A basic line of thinking embraced by many liberals with relation to higher education (myself included) is that the reason college costs are increasing is that states are simply not funding their institutions as generously as they once did.

According to a piece by Neal McCluskey at Cato, however, maybe it doesn’t really work like that. Looking at recent data from the American Council on Education he points out something interesting:

There are only two academic years in which colleges’ per-capita tuition increase simply made up for state-subsidy losses: 2004-05 and 2010-11. Every other year tuition rose well in excess of subsidy losses, ranging from a 1 percentage point net gain in 1992-93 to 7 points in 2007-08.

So even by ACE numbers, our supposedly beleaguered public colleges actually look pretty greedy. And what likely enables that greed? The ability of students to cover price increases with aid.

Here’s the chart he’s referencing:


What’s often implied in the “state cuts are responsible for all tuition increases” line is that that if we just give public colleges a lot more money, tuition will fall back to the manageable levels where they were in the 1960s. It probably wouldn’t really work like that.

That being said, it’s still likely state cuts really do promote and encourage these increases in the real prices families pay for college. McCluskey writes that “efficiency is something colleges—even, it seems, public ones!—almost certainly don’t want. They love making money, and do it most easily when government gives out dollars like water.”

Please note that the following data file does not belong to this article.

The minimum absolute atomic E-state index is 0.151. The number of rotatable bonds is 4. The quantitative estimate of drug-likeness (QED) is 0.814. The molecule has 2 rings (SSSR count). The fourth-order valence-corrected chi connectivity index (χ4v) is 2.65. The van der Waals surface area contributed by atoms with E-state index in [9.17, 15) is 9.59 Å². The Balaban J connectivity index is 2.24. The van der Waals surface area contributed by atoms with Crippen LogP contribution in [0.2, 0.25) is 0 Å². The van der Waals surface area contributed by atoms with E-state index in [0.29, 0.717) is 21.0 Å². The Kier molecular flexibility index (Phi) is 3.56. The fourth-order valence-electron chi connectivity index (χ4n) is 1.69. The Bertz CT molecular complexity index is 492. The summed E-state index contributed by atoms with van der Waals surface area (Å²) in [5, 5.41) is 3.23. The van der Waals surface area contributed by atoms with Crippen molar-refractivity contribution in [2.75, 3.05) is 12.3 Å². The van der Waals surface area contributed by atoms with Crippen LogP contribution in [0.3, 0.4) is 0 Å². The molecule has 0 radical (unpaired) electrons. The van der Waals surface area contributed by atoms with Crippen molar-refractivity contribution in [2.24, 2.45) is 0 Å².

Well perhaps. What’s really going on here is probably something more like this. The state cuts the funding and so colleges, attempting to try and operate the way they did before, increase tuition. Students pay for a lot of these tuition increases with loans. What colleges discover, however, is that if students are willing to take out loans, rather than skip college, to pay for education, well, why not have them take out more loans? If a $10 million state cut can be addressed by a $1000 tuition hike per student, well, by raising tuition $1200 a student the institution can perhaps both address the state’s cuts and build a new science center. While this is very, very burdensome for students, it makes a lot of sense financially for college administrators.

But McCluskey seems to suggest that it’s likely to be ineffective to give colleges more government money because they might just raise tuition anyway. They’ll take both the government aid and then add a lot of tuition in to increase the total annual take. Because they’re so greedy.

Well of course they are. They want to enjoy the highest operating budgets that they can obtain. That’s just economically rational. If the goal is to reduce students’ loan burden, however, there’s no need to worry about the troubles of college greed; just tie the aid to the price of college. If colleges make no effort to keep costs down, if they increase tuition, just cut them off from the aid. They’ll pretty quickly figure out how to operate efficiently then, won’t they?

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Daniel Luzer is the news editor at Governing Magazine and former web editor of the Washington Monthly. Find him on Twitter: @Daniel_Luzer